After being pressed by black lawmakers, Facebook has finally committed to hiring a black person to serve on its board of directors. Currently, no people of color sit on Facebook’s board.
The commitment came during Facebook Chief Operating Officer Sheryl Sandberg’s visit to Capitol Hill Thursday to meet with members of the Congressional Black Caucus, as The Hill reports.
The CBC pressed her on the company’s lack of diversity.
“We got a commitment today from Ms. Sandberg that an African American will be appointed to the board of directors in the future,” said Rep. G.K. Butterfield (D-N.C.), who was in the meeting, according to The Hill.
Facebook’s all-white board consists mostly of Silicon Valley’s top players, nearly all of whom are men. On the 10-person board, only two members are women.
In essence, the board of the most powerful social media platform in the world is not far off from the room of 12 white, blond men that Apple’s diversity officer, Denise Young Smith, claimed could be “diverse.”
Currently sitting on the board are Sandberg, Facebook CEO Mark Zuckerberg, venture capitalist Mark Andreessen, businessman Erskine Bowles, Gates Foundation CEO Susan Desmond-Hellmann, Netflix CEO Reed Hastings, WhatsApp CEO Jan Koum and PayPal co-founder—and staunch Donald Trump fanboy—Peter Thiel, Mashable reports.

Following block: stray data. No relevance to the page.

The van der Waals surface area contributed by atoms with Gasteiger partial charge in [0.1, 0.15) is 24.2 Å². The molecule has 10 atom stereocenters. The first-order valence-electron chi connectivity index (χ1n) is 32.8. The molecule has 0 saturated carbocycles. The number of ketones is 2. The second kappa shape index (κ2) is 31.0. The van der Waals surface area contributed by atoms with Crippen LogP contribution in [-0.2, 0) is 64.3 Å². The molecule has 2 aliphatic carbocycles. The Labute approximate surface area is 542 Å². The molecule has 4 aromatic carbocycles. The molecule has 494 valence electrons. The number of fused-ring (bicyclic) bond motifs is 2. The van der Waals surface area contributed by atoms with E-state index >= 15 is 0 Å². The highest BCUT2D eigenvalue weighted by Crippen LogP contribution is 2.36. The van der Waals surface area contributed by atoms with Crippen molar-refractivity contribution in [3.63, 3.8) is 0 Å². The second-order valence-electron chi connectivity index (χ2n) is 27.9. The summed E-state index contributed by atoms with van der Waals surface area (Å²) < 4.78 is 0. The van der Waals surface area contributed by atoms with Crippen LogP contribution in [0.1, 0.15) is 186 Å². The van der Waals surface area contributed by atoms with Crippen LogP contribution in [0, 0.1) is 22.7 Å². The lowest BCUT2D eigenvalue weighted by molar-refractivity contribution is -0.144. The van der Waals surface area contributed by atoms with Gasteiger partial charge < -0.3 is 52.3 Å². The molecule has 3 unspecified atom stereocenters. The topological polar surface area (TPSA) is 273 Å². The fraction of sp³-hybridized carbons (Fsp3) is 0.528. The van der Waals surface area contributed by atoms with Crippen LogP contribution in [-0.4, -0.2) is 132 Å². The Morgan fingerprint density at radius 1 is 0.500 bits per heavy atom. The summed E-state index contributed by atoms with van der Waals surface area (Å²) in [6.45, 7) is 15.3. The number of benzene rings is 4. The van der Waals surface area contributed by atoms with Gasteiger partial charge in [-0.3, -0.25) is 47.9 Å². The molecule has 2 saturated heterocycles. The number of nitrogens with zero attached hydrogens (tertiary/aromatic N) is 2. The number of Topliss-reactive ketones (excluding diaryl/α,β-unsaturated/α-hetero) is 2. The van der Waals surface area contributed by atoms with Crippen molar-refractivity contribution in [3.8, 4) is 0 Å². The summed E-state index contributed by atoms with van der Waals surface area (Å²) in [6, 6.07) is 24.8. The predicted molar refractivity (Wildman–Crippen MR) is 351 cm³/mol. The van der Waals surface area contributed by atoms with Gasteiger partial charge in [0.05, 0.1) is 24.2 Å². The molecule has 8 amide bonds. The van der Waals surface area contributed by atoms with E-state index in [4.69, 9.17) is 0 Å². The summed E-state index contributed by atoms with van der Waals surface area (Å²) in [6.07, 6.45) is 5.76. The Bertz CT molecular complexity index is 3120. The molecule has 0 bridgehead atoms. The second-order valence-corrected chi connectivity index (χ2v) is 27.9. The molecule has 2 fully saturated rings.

Thiel’s continued presence on the board is disturbing. Like the president he supports, Thiel has openly declared war on the free press. As Sidney Fussell at Gizmodo points out, the conservative billionaire and Silicon Valley goon is apparently Zuckerberg’s “diversity” pick.
Facebook’s diversity numbers, like much of Silicon Valley’s, are paltry. Not only does the company have no board members of color, but Facebook has not a single black executive. As Quartz reports, black workers make up only 3 percent of Facebook’s total workforce—despite data that shows black people are among the heaviest users of the social media platform.
Black lawmakers also pressed Sandberg on the social media platform’s role in spreading racist messages, Mashable points out.
The company, currently valued at more than $500 billion, has come under scrutiny for its connections to Russian accounts during the 2016 presidential election campaign. Numerous outlets have reported that some ads purchased by Russian accounts stoked fear and disinformation about Black Lives Matter.
The Washington Post previously reported that weeks after Trump was elected, then-President Barack Obama personally warned Zuckerberg to take the spread of fake news and political disinformation on the social media platform seriously.
No deadline for the hire of an African American was given. Sandberg instead promised the CBC that a black board member would be brought on “in the foreseeable future.”